Duck tajine
Duck tajine [$24.00]
We capped off the meal with a Moroccan tagine, usually served Fridays through Sundays only. The choice of meat rotates regularly, and tonight we enjoyed a preparation of pomegranate-braised duck, over a bed of Israeli couscous. It was a fitting conclusion to the evening, conveying the deep, dark, sweet-yet-spicy flavors of the tender, fatty, falling-off-the-bone duck, while the semolina served to ground and moderate the dish. Very nice.

Alex Sarkissian, Jeremy Strubel
Alex Sarkissian, along with Chef Jeremy Strubel.

All in all, this was an enjoyable meal, and I came away from Momed pretty impressed. The dishes seemed well-conceived, well-executed, and were almost universally delicious, much better than the restaurant's all-day, casual café, grab-n-go nature would suggest. If I lived in the neighborhood, I could see Momed's refreshing, modern interpretation of eastern Mediterranean fare being something that would keep me coming back.

Momed Interior

9 Comments:

Blogger AlmostGastricBypass said...

Duck Shwarma... Yummmm

Tuesday, March 06, 2012 8:52:00 AM  
Anonymous Anonymous said...

You should try the chicken shawarma it might be the best I've ever had

Tuesday, March 06, 2012 9:41:00 AM  
Anonymous Anonymous said...

Man I wish I lived where you do. I have a pretty ferocious love for this style of food. One of my favorite things in the world is good hummus with fresh flat-bread. To quote Henry Rollins: "It's like sex in a bowl"

Tuesday, March 06, 2012 8:04:00 PM  
Blogger Jordan - Queen of LA! said...

longtime reader, first time commenter! i just wanted to say that i really enjoyed this review. i go to momed quite often and think its absolutely fantastic - i love their brunch and their dinner options equally. the duck schwarma is insane! my only gripe is that they charge for some substitutions (ie, extra garlic aioli on the side) but ive never been told about it upfront - it's always a surprise.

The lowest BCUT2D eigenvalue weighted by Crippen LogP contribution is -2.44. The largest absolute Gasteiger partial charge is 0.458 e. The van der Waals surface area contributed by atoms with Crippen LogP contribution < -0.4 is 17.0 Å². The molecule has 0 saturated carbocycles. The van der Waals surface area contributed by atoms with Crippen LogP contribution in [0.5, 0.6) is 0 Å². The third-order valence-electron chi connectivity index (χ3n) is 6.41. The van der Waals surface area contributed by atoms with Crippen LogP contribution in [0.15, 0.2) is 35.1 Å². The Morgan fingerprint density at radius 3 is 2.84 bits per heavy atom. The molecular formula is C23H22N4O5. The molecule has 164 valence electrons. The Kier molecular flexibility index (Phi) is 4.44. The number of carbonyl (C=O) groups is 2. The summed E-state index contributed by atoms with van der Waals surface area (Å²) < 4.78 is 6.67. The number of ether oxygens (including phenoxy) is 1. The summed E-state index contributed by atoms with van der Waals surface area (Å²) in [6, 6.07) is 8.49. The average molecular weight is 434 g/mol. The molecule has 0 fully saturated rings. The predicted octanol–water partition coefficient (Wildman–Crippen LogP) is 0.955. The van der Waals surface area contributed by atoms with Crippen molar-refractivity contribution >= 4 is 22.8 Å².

either way, i'm a fan. great review, as always!

Wednesday, March 07, 2012 3:19:00 PM  
Blogger mt785 said...

that's me in the very last picture! funny!

Wednesday, March 07, 2012 4:53:00 PM  
Blogger kevinEats said...

Al: Yummmm indeed.

Anon: What is that exactly? I don't see it on the menu.

Anon: Mmm...hummus. I'm going to remember that quote for next time. ;)

Jordan: Thanks for the comment! Great to hear from a regular.

mt785: Ha! Which one are you?

Friday, March 09, 2012 1:12:00 AM  
Blogger mt785 said...

the one in the red jeans!

Thursday, March 15, 2012 5:36:00 PM  
Anonymous Marian said...

MMM I would go back just for that duck shawarma and duck tagine...SO GOOD!

Friday, March 16, 2012 2:36:00 PM  
Blogger kevinEats said...

mt785: Nice, you look pretty cute in that pic! ;)

Marian: Mmm nice. Probably the best two dishes of the night.

Monday, March 19, 2012 1:16:00 AM